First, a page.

Movie: If you’re looking for your new favourite romantic comedy, look no further than The F Word. (Or What If if you live in America.) Writer Elan Mastai and director Michael Dowse deliver on all levels. It’s sweet; it’s hilarious; it’s touching; and it’s truthful. Mastai has been quoted as saying “… everyone is an expert (on romantic comedies).” That acknowledgement and respect shows throughout the film: it’s your, my, his, hers, our romantic wins and failures up on screen, but funnier and with better hairdos. My only complaint is they could have pushed the “Annie Hall-ness” of it even further; but leave them wanting more, right? (Just go see it.)
Trailer: There are SO many good trailers out right now. (Note to self: do a full post dedicated to trailers.) But if I’m only going to choose one, and this is a very difficult decision, I’m going to have to go with Dear White People. This is writer/director Justin Simien’s debut feature and it looks BRILLIANT. And you know what? Regardless of the quality of the film (which we have to wait until Fall to determine (but, let’s be honest, it’s gonna be good)), this trailer deserves multiple awards. It’s beautifully cut, showcases the film’s wicked cinematography, and tells you exactly what the story is going to be about without giving away too much of the plot. With further ado…
TV: It’s been awhile since I’ve done an “Of the Week” which is the only reason you have yet to hear me expound on Broad City‘s incomprehensible awesomeness. It’s everything I wanted Girls to be and so much more. I espouse this amazing show to anyone who will listen, and though most of never heard of it, as soon as I mention it’s produced by Amy Poehler, I have no more convincing to do. No one else has captured life as a twentysomething struggling in a big city better than Abbi Jacobson and Ilana Glazer. The heart of the show is the girls’ friendship, but what really takes it to the next level, beyond the relatability in even the smallest, most throwaway lines/plots (Think in Episode 8, “Destination Wedding” when Abbi’s date suggests they buy a dog together but then later can’t commit to going to a further away train station.), what makes this show INSANELY good is the directing and the endless pop culture/film references. More Spaced than Community, Broad City sucks you in with dream sequences, endless nods to genre, and inventive cinematography. It’s not only the funniest show on television, in my opinion, it’s the overall very best.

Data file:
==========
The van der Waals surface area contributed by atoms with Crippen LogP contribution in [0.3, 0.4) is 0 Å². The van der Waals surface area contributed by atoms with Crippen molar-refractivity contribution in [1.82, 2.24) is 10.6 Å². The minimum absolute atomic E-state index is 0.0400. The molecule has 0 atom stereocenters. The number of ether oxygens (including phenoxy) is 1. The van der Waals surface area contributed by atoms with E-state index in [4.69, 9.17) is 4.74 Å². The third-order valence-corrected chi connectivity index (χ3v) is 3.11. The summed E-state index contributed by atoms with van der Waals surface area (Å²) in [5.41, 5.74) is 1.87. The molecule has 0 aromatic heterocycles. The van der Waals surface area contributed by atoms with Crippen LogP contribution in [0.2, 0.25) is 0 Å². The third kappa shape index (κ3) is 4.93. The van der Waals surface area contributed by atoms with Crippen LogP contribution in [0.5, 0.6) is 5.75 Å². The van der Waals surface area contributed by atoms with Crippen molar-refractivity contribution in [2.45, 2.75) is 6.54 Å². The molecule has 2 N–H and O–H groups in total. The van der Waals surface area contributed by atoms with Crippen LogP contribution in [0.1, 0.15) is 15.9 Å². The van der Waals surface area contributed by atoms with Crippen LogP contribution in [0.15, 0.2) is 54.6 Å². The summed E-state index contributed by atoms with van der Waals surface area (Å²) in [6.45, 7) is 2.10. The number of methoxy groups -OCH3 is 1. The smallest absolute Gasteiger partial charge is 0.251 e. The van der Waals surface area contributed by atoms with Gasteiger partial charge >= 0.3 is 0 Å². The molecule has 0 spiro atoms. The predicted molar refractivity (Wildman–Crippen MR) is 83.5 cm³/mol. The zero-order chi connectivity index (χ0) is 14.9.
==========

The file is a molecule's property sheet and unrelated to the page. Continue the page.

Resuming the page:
Song: Gotta give it up for B.C. up-and-comers Good for Grapes. Their song “Skipping Stone” lives comfortably in that beautiful genre of folk-rock-pop well-established by acts like Mumford & Sons and The Lumineers. These young musicians have been beating the road for years already, honing their craft and sound; it’s only a matter of time before they totally take over.
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Book: This is Where I Leave You by Jonathan Tropper
Is it cheating if I post the movie trailer instead of a picture of the book? The trailer was what led me to read it after all. If nothing else, the casting of the film makes it worth seeing. (But this isn’t supposed to be about a movie…) I felt quite unsatisfied after reading This is Where I Leave You. I flew through it in one weekend and later realized that maybe I should have paced myself. I was disappointed and a little bit angry and, going through an already delicate couple of weeks, depressed. It wasn’t until a few days later that I begun to appreciate the story. While the film adaptation will likely end on an “up” note, the book didn’t feel that way for me. Why am I recommending it then? Because life isn’t always #YOLO and #100happydays; life is often shitty and disappointing and many people never achieve most of what they set out to do. I’m not saying that’s my, or anyone else’s future, but I think perspective and realism are things we don’t get enough of these social media-filled days.